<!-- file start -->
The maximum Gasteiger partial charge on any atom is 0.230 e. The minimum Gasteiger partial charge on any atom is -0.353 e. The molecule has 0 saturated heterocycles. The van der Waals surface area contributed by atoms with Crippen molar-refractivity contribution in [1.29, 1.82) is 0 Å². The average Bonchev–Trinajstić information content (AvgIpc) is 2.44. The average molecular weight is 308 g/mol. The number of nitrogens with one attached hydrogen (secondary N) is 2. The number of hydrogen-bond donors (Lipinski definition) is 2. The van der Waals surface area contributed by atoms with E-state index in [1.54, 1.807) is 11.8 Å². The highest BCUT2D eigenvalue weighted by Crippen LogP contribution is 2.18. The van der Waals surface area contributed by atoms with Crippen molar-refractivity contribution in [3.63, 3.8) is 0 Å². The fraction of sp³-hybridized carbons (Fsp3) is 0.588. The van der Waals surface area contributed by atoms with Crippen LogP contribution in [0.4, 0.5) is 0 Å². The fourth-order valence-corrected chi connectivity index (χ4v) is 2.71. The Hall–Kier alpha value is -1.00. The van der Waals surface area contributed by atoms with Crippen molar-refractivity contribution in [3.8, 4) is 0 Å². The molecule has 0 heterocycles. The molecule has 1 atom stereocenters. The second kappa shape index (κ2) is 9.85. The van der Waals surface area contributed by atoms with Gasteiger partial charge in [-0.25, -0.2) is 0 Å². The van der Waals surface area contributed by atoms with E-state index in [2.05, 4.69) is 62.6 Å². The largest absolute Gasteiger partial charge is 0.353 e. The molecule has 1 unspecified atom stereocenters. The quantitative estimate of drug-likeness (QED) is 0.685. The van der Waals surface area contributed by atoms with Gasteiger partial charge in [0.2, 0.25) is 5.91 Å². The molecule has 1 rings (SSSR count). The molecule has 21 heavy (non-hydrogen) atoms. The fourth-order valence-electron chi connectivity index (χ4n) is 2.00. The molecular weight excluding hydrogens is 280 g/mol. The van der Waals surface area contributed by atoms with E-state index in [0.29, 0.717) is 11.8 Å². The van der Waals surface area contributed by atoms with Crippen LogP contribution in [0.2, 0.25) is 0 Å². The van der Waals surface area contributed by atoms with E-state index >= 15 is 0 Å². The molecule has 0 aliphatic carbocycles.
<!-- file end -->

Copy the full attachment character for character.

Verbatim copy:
The maximum Gasteiger partial charge on any atom is 0.230 e. The minimum Gasteiger partial charge on any atom is -0.353 e. The molecule has 0 saturated heterocycles. The van der Waals surface area contributed by atoms with Crippen molar-refractivity contribution in [1.29, 1.82) is 0 Å². The average Bonchev–Trinajstić information content (AvgIpc) is 2.44. The average molecular weight is 308 g/mol. The number of nitrogens with one attached hydrogen (secondary N) is 2. The number of hydrogen-bond donors (Lipinski definition) is 2. The van der Waals surface area contributed by atoms with E-state index in [1.54, 1.807) is 11.8 Å². The highest BCUT2D eigenvalue weighted by Crippen LogP contribution is 2.18. The van der Waals surface area contributed by atoms with Crippen molar-refractivity contribution in [3.63, 3.8) is 0 Å². The fraction of sp³-hybridized carbons (Fsp3) is 0.588. The van der Waals surface area contributed by atoms with Crippen LogP contribution in [0.4, 0.5) is 0 Å². The fourth-order valence-corrected chi connectivity index (χ4v) is 2.71. The Hall–Kier alpha value is -1.00. The van der Waals surface area contributed by atoms with Crippen molar-refractivity contribution in [3.8, 4) is 0 Å². The molecule has 0 heterocycles. The molecule has 1 atom stereocenters. The second kappa shape index (κ2) is 9.85. The van der Waals surface area contributed by atoms with Gasteiger partial charge in [-0.25, -0.2) is 0 Å². The van der Waals surface area contributed by atoms with E-state index in [2.05, 4.69) is 62.6 Å². The largest absolute Gasteiger partial charge is 0.353 e. The molecule has 1 unspecified atom stereocenters. The quantitative estimate of drug-likeness (QED) is 0.685. The van der Waals surface area contributed by atoms with Gasteiger partial charge in [0.2, 0.25) is 5.91 Å². The molecule has 1 rings (SSSR count). The molecule has 21 heavy (non-hydrogen) atoms. The fourth-order valence-electron chi connectivity index (χ4n) is 2.00. The molecular weight excluding hydrogens is 280 g/mol. The van der Waals surface area contributed by atoms with E-state index in [0.29, 0.717) is 11.8 Å². The van der Waals surface area contributed by atoms with Crippen LogP contribution in [0.2, 0.25) is 0 Å². The van der Waals surface area contributed by atoms with E-state index >= 15 is 0 Å². The molecule has 0 aliphatic carbocycles.